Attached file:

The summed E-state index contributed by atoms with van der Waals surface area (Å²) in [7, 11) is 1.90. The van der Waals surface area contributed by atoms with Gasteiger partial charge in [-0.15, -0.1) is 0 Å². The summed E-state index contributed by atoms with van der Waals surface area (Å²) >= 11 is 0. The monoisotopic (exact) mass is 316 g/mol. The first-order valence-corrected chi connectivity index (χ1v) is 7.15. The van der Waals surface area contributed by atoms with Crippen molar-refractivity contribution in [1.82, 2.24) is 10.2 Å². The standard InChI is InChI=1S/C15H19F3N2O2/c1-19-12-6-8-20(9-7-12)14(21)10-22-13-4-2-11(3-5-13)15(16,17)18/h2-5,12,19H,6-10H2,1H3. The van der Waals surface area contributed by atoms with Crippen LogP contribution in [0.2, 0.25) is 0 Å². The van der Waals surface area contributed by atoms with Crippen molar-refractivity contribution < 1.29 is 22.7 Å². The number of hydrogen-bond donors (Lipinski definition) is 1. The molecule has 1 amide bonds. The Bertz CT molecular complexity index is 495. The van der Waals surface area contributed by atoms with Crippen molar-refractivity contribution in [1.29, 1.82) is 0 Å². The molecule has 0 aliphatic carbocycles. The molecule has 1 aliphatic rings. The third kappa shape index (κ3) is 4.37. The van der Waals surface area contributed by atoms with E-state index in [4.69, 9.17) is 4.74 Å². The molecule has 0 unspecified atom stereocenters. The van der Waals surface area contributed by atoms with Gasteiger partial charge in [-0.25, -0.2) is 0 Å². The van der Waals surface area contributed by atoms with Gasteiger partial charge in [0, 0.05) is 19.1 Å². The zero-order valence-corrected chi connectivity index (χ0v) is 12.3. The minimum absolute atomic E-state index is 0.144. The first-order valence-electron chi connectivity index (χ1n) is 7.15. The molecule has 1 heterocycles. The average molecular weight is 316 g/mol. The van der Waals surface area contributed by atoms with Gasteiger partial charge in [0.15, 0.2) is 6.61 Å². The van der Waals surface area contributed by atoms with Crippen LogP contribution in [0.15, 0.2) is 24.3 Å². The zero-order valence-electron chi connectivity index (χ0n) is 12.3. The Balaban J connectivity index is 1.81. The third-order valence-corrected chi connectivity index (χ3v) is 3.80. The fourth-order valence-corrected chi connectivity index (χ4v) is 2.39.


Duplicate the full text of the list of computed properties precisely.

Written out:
The summed E-state index contributed by atoms with van der Waals surface area (Å²) in [7, 11) is 1.90. The van der Waals surface area contributed by atoms with Gasteiger partial charge in [-0.15, -0.1) is 0 Å². The summed E-state index contributed by atoms with van der Waals surface area (Å²) >= 11 is 0. The monoisotopic (exact) mass is 316 g/mol. The first-order valence-corrected chi connectivity index (χ1v) is 7.15. The van der Waals surface area contributed by atoms with Crippen molar-refractivity contribution in [1.82, 2.24) is 10.2 Å². The standard InChI is InChI=1S/C15H19F3N2O2/c1-19-12-6-8-20(9-7-12)14(21)10-22-13-4-2-11(3-5-13)15(16,17)18/h2-5,12,19H,6-10H2,1H3. The van der Waals surface area contributed by atoms with Crippen LogP contribution in [0.2, 0.25) is 0 Å². The van der Waals surface area contributed by atoms with Crippen molar-refractivity contribution < 1.29 is 22.7 Å². The number of hydrogen-bond donors (Lipinski definition) is 1. The molecule has 1 amide bonds. The Bertz CT molecular complexity index is 495. The van der Waals surface area contributed by atoms with Crippen molar-refractivity contribution in [1.29, 1.82) is 0 Å². The molecule has 0 aliphatic carbocycles. The molecule has 1 aliphatic rings. The third kappa shape index (κ3) is 4.37. The van der Waals surface area contributed by atoms with E-state index in [4.69, 9.17) is 4.74 Å². The molecule has 0 unspecified atom stereocenters. The van der Waals surface area contributed by atoms with Gasteiger partial charge in [-0.25, -0.2) is 0 Å². The van der Waals surface area contributed by atoms with Gasteiger partial charge in [0, 0.05) is 19.1 Å². The zero-order valence-corrected chi connectivity index (χ0v) is 12.3. The minimum absolute atomic E-state index is 0.144. The first-order valence-electron chi connectivity index (χ1n) is 7.15. The molecule has 1 heterocycles. The average molecular weight is 316 g/mol. The van der Waals surface area contributed by atoms with Gasteiger partial charge in [0.15, 0.2) is 6.61 Å². The van der Waals surface area contributed by atoms with Crippen LogP contribution in [0.15, 0.2) is 24.3 Å². The zero-order valence-electron chi connectivity index (χ0n) is 12.3. The Balaban J connectivity index is 1.81. The third-order valence-corrected chi connectivity index (χ3v) is 3.80. The fourth-order valence-corrected chi connectivity index (χ4v) is 2.39.